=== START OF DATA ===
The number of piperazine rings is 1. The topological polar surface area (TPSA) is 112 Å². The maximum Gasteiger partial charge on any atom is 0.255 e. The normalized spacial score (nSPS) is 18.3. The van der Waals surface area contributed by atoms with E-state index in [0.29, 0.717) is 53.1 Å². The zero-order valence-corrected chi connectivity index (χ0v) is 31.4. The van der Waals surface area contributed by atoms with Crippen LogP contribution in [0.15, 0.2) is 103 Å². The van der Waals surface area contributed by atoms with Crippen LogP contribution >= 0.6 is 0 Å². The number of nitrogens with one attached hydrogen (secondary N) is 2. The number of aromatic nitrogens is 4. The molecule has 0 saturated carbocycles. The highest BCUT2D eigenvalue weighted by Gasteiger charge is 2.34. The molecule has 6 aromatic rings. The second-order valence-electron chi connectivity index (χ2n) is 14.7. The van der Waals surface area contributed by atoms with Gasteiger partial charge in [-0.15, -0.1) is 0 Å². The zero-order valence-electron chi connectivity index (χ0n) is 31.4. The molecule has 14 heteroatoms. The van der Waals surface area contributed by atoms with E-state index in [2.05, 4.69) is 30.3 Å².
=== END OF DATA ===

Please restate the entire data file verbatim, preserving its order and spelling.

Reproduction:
The number of piperazine rings is 1. The topological polar surface area (TPSA) is 112 Å². The maximum Gasteiger partial charge on any atom is 0.255 e. The normalized spacial score (nSPS) is 18.3. The van der Waals surface area contributed by atoms with E-state index in [0.29, 0.717) is 53.1 Å². The zero-order valence-corrected chi connectivity index (χ0v) is 31.4. The van der Waals surface area contributed by atoms with Crippen LogP contribution in [0.15, 0.2) is 103 Å². The van der Waals surface area contributed by atoms with Crippen LogP contribution >= 0.6 is 0 Å². The number of nitrogens with one attached hydrogen (secondary N) is 2. The number of aromatic nitrogens is 4. The molecule has 0 saturated carbocycles. The highest BCUT2D eigenvalue weighted by Gasteiger charge is 2.34. The molecule has 6 aromatic rings. The second-order valence-electron chi connectivity index (χ2n) is 14.7. The van der Waals surface area contributed by atoms with Gasteiger partial charge in [-0.15, -0.1) is 0 Å². The zero-order valence-electron chi connectivity index (χ0n) is 31.4. The molecule has 14 heteroatoms. The van der Waals surface area contributed by atoms with E-state index in [2.05, 4.69) is 30.3 Å².